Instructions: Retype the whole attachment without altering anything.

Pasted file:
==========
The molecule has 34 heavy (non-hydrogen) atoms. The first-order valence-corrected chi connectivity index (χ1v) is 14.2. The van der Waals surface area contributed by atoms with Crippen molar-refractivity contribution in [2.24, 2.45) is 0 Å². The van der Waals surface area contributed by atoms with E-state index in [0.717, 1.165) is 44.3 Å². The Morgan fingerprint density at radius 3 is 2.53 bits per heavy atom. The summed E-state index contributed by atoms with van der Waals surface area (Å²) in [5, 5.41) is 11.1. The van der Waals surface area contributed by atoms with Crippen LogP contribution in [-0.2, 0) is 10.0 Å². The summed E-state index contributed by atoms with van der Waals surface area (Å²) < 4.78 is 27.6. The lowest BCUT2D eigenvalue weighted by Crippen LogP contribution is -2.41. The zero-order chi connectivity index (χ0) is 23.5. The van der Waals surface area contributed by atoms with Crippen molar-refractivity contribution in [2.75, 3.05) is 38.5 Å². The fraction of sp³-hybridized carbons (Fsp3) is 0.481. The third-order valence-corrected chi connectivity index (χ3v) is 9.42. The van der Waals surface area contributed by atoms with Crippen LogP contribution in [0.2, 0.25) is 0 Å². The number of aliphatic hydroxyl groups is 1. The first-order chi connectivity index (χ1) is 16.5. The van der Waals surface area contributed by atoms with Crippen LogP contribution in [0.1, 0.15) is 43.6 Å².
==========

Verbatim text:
The molecule has 34 heavy (non-hydrogen) atoms. The first-order valence-corrected chi connectivity index (χ1v) is 14.2. The van der Waals surface area contributed by atoms with Crippen molar-refractivity contribution in [2.24, 2.45) is 0 Å². The van der Waals surface area contributed by atoms with E-state index in [0.717, 1.165) is 44.3 Å². The Morgan fingerprint density at radius 3 is 2.53 bits per heavy atom. The summed E-state index contributed by atoms with van der Waals surface area (Å²) in [5, 5.41) is 11.1. The van der Waals surface area contributed by atoms with Crippen LogP contribution in [-0.2, 0) is 10.0 Å². The summed E-state index contributed by atoms with van der Waals surface area (Å²) < 4.78 is 27.6. The lowest BCUT2D eigenvalue weighted by Crippen LogP contribution is -2.41. The zero-order chi connectivity index (χ0) is 23.5. The van der Waals surface area contributed by atoms with Crippen molar-refractivity contribution in [2.75, 3.05) is 38.5 Å². The fraction of sp³-hybridized carbons (Fsp3) is 0.481. The third-order valence-corrected chi connectivity index (χ3v) is 9.42. The van der Waals surface area contributed by atoms with Crippen LogP contribution in [0.2, 0.25) is 0 Å². The number of aliphatic hydroxyl groups is 1. The first-order chi connectivity index (χ1) is 16.5. The van der Waals surface area contributed by atoms with Crippen LogP contribution in [0.1, 0.15) is 43.6 Å².